BKW candidate: Kimberly Lovell

Kimberly Lovell

Kimberly Lovell

HILLTOWNS — Berne-Knox-Westerlo School Board incumbent Kimberly Lovell was first appointed to the board in 2017. 

Lovell, who lives in East Berne with her husband and three children, teaches special education in the Greenville Central School District. She obtained her master’s degree from the University at Albany and keeps herself up-to-date on educational practices through conferences and webinars. 

“I really feel that I am in the educational realm throughout every piece of my life,” Lovell told The Enterprise. “As a parent, throughout my job, and then during my time on the board of ed.” 

 

Going forward 

Lovell thinks that balance between student opportunities and fiscal responsibility will be the major focus of the school board over her next term.

“I believe that the most important issues … [are] going to be our financial impact as well as our academic and social-emotional opportunities for our students,” Lovell said. “As we really proceed forward after this pandemic and during this pandemic, I think we’re going to have to remain flexible, while also really staying focused on what our roles are within the school board.

“We really need to make sure that we continue to do what we’re doing right now,” Lovell continued, “which is aligning ourselves with the Capital Region districts and superintendents throughout the area to really brainstorm and move forward together so that our students are receiving opportunities that provide them to move forward, while also the responsibility of a board to make sure we’re being fiscally responsible for our community … We will grow from these uncertain times but we will need to work together to remain strong throughout the next three years.”

Budget

On the budget, Lovell said that programming is what benefits the students foremost, but that the district needs to remain cognizant of the potential financial struggles of the community.

“My philosophy on the priorities of the school budget would have to be … maintaining programs and opportunities for our students while also looking through the community’s eyes,” Lovell said, “especially during this hardship that many of us are experiencing with COVID-19. So I do support the budget that has been put forward …. 

“I’m also a member of the budget advisory committee,” Lovell went on, “so I’ve really been through the many months of the budget planning and have seen the work that Dr. Mundell and [Business Executive Terrence] Blanchfield have worked on to really create a sound budget while also taking input from many different stakeholders that are part of our budget advisory committee which includes community members, teachers, board members, [and] administration.”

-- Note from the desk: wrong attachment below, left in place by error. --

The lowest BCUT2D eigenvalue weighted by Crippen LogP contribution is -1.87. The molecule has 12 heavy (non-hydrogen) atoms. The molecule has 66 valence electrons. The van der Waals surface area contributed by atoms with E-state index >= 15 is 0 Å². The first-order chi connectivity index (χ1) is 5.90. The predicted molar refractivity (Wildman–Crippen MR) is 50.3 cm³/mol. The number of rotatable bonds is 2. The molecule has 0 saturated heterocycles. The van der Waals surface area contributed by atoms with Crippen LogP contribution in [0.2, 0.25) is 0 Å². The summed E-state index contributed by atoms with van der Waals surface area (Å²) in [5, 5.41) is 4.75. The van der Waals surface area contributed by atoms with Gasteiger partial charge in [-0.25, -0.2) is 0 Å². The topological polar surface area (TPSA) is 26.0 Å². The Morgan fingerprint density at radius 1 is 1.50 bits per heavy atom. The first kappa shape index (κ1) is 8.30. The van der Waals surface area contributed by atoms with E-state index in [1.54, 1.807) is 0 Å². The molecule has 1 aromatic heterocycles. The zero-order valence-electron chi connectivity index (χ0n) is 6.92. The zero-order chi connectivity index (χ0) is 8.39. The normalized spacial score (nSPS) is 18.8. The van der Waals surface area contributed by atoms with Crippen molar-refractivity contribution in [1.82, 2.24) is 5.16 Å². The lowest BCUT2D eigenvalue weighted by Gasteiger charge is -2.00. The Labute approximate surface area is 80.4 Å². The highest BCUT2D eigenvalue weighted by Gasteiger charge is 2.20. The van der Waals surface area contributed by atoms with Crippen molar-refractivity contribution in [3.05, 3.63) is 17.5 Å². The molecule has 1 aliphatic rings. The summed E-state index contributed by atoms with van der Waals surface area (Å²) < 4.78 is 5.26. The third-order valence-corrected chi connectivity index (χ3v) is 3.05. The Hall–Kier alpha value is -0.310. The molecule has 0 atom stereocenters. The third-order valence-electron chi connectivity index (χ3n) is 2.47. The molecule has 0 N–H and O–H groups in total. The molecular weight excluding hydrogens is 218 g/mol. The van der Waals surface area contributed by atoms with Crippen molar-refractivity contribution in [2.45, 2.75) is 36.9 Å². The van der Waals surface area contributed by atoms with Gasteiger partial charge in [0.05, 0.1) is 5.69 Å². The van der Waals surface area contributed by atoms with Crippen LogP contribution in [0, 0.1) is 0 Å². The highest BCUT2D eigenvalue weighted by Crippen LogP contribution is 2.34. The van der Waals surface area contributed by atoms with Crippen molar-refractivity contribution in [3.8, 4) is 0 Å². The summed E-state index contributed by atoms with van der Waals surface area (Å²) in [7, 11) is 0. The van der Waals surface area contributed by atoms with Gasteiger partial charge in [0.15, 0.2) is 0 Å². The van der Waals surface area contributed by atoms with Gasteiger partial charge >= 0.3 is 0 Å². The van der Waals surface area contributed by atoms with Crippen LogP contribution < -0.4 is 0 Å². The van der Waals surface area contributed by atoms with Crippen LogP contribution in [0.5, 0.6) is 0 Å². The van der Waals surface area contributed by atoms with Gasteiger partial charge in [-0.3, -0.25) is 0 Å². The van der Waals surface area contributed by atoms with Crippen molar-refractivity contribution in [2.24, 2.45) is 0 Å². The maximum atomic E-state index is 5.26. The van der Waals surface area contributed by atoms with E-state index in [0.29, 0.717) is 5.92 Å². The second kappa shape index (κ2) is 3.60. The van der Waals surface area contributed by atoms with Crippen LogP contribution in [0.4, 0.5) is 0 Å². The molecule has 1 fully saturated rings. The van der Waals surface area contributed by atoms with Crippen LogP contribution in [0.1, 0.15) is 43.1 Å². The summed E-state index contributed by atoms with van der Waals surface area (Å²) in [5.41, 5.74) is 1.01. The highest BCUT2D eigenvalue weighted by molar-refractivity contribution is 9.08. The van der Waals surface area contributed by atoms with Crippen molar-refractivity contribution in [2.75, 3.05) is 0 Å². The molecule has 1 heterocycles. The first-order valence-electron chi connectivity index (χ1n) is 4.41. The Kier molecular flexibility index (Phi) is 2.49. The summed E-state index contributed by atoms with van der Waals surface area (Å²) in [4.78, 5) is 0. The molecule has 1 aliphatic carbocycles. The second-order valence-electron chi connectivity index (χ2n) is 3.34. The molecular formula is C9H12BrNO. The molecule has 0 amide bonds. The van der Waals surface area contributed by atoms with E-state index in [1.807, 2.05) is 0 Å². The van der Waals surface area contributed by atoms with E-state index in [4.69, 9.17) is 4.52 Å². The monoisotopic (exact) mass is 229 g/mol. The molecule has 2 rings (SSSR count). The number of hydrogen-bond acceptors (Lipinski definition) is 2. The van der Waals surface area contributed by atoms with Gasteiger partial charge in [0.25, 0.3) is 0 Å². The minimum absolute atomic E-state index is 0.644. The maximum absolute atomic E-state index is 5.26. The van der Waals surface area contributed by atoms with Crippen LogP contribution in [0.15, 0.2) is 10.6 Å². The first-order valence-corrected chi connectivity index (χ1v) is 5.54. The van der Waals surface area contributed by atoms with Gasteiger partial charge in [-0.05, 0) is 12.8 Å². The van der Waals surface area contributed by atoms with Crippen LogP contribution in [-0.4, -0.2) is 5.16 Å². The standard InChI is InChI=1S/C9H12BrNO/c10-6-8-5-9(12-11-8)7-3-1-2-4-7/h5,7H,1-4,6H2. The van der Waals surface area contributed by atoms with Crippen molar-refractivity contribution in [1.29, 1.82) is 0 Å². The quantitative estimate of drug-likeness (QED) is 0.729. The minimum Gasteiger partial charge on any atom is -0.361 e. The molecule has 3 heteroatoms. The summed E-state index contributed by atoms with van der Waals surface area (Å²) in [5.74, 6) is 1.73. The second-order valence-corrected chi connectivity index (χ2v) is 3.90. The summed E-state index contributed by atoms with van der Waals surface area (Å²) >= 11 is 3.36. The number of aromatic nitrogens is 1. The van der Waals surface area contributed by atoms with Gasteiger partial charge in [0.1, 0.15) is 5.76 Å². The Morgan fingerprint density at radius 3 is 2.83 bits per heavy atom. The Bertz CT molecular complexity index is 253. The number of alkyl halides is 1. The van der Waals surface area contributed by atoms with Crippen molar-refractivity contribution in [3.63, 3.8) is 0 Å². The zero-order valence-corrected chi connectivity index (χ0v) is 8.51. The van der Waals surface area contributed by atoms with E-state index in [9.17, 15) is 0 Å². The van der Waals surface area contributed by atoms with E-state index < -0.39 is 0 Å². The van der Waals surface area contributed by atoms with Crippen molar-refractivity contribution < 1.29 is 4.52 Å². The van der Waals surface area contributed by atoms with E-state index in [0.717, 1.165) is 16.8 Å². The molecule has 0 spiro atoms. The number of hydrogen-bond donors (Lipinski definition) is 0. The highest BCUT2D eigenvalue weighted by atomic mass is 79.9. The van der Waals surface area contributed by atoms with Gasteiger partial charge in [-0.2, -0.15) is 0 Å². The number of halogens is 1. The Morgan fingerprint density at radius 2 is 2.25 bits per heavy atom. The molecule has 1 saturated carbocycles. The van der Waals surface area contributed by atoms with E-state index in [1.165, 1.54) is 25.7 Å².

Chain of command

Lovell asserted that, for her, accessibility to taxpayers is an important component of school board membership, and that her status as a parent, teacher, and resident allows for that accessibility. 

“I try to be available through whatever platform works best for the community and the individual who might need to contact me,” Lovell said. “So, if they’re more comfortable through text or through email, as opposed to face-to-face interaction or a phone call, I am very flexible with that.

“I’ve spoken to many people at school-wide events or through a volunteer opportunity,” Lovell continued. “I’ve had somebody message me, I’ve spoken to somebody after they left a voicemail ... So being flexible with my availability has really seemed to help all different people who might want to reach out to me depending on what their comfort level is for communication.”

As for balancing objectives, Lovell said that, while she’s yet to encounter a scenario where there are firmly opposed interests between the superintendent and the taxpayers, she would, hypothetically, defer to the district’s organizational chart — which places the board of education above the superintendent in terms of authority — and “have a conversation that way.” 

Still, Lovell said, “I really feel that Dr. Mundell is here for the community and the school district.” 

More Hilltowns News

  • ALBANY COUNTY — On May 18, musician Wally Jones will perform at the Gallupville Methodist Church,

  • The Carey Institute for Global Good had jettisoned much of its core programming during the pandemic years while it figured out its own future. It has now changed its name to Hilltown Commons, and partnered with three different local organizations that now call its Rensselaerville campus home. 

  • Over his nine-plus years as Berne-Knox-Westerlo’s superintendent, Timothy Mundell has led the district through significant challenges, helping to establish a much stronger foundation for the next superintendent than he had coming in. 

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